Here comes another part of our report on professional progress tracking in workout. In Vol. 1 of this article, we described 5 factors most commonly reported to be measured by professional personal trainers. Here’s another five of the top 10. Some of them seem quite controversial, even though reported as being tracked by many professional coaches.
6. Heart rate
As mentioned in the previous section, there are two types of heart rate records: the resting heart rate and the maximum heart rate. The previous one is measures before strenuous the physical activity, and the other is measured after the client has engaged in an extremely challenging activity, most commonly a run.
The max heart rate, just like the VO2max, is usually measured on a treadmill. Professionally, the test is taken using ECG, which shows irregularities in the heart work. The maximum heart rate is the value which is recorded right before the occurrence of irregularities in the heart rhythm. The maximum heart rate can be also estimated on the basis of the client’s age, using a certain formula, but the result will not be in fact very accurate.
Which stands for basal metabolic rate. Simply speaking, it’s the amount of energy human body spends on basic functioning – at rest. The index may be counted on the basis of several factors:
- body weight
The values put into a formula will give us the value of P, which is the estimated energy (or heat) the body produces at rest. This factor reflects the basal metabolism, and is supposed to help in determining the client’s energy expenditure and the proper calorie intake.
And here comes the controversy. Probably everyone who ever tried to control their body weight heard at least once about the BMI, which stand for body mass index. Many personal trainers reported BMI as one of the factors they track. Others declared that they do not consider BMI a relevant factor in tracking progress of their clients.
All in all, BMI is just a ratio of body weight to the square of height. The value is sometimes taken as the indicator of underweight, overweight, or obesity. As a matter of fact, it was meant to be used as a factor in classifying the individuals within a population, and not a basis for a medical diagnosis. Probably that is why some fitness and nutrition experts decline the body mass index as relevant for the progress tracking process.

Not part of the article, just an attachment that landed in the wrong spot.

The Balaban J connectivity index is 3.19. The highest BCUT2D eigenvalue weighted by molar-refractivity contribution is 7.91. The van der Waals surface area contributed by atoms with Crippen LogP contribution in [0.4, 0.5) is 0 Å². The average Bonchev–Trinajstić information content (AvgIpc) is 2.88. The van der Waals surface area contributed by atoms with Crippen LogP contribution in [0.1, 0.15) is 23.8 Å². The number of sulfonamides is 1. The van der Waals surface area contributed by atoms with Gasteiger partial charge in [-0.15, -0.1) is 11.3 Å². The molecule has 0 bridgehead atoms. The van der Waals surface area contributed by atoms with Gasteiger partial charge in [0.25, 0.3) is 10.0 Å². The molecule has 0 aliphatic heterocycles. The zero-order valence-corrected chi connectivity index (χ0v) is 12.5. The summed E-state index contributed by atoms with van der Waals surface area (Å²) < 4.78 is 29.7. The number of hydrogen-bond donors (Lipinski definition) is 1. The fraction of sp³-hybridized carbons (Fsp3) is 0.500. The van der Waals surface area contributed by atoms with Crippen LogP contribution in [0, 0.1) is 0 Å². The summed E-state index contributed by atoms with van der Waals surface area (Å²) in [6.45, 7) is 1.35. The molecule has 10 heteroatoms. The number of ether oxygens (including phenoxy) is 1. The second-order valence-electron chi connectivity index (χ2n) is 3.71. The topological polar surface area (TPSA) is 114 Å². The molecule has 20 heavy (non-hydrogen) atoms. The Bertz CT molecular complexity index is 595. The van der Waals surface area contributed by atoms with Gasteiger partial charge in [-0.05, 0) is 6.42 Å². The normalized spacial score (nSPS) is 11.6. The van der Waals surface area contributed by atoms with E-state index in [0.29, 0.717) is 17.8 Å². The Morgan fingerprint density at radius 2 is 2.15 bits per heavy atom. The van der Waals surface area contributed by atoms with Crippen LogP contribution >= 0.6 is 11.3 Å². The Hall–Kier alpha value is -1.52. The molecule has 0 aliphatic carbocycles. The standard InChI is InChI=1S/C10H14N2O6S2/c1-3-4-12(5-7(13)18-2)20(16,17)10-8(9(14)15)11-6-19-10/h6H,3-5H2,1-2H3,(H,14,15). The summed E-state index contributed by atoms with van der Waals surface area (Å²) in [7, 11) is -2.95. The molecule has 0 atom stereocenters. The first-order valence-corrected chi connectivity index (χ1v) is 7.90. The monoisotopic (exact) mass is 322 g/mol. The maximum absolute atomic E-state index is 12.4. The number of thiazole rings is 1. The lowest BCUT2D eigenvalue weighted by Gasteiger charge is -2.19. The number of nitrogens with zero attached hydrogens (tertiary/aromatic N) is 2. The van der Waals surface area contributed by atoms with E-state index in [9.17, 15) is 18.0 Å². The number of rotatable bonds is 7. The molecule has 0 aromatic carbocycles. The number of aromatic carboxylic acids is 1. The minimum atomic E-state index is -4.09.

9. Body water %
A significant factor in the body composition analysis. Similarly to the body water percentage is professionally measured via BIA (bioelectrical impedance analysis) which requires some special equipment – as a matter of fact more and more commonly available in fitness facilities. The body water percentage may be affected by proper, or improper, nutrition and is the indicator of proper functioning of the body metabolism.
10. Recovery time
Another factor, next to VO2max, which is to show improvements in the client’s aerobic capacity and general endurance. The faster the body can regenerate after a physical effort, the more efficient the workout can be. As the client’s recovery time stats improve, they will be able to do more: perform more reps, run a longer distance without overstraining the muscles and the respiratory system.
Recovery time is one of the easiest ways to show the client their progress – it does not involve any complicated units or indices. The client will understand their shape improved if they will be told: “At the beginning you needed over 3 minutes to catch your normal breathing rhythm and heart rate after a 200-meter sprint. Now you need only over a minute.” That is one of the simplest ways to express a multi-layer improvement.
To sum up
The factors described in this report are only a few of those measured in general by professional trainers. You’re more than welcome to share in the comments section the kind of measurements you carry out that are the best indicators of progress in the broadly understood fitness.
You may be also interested in: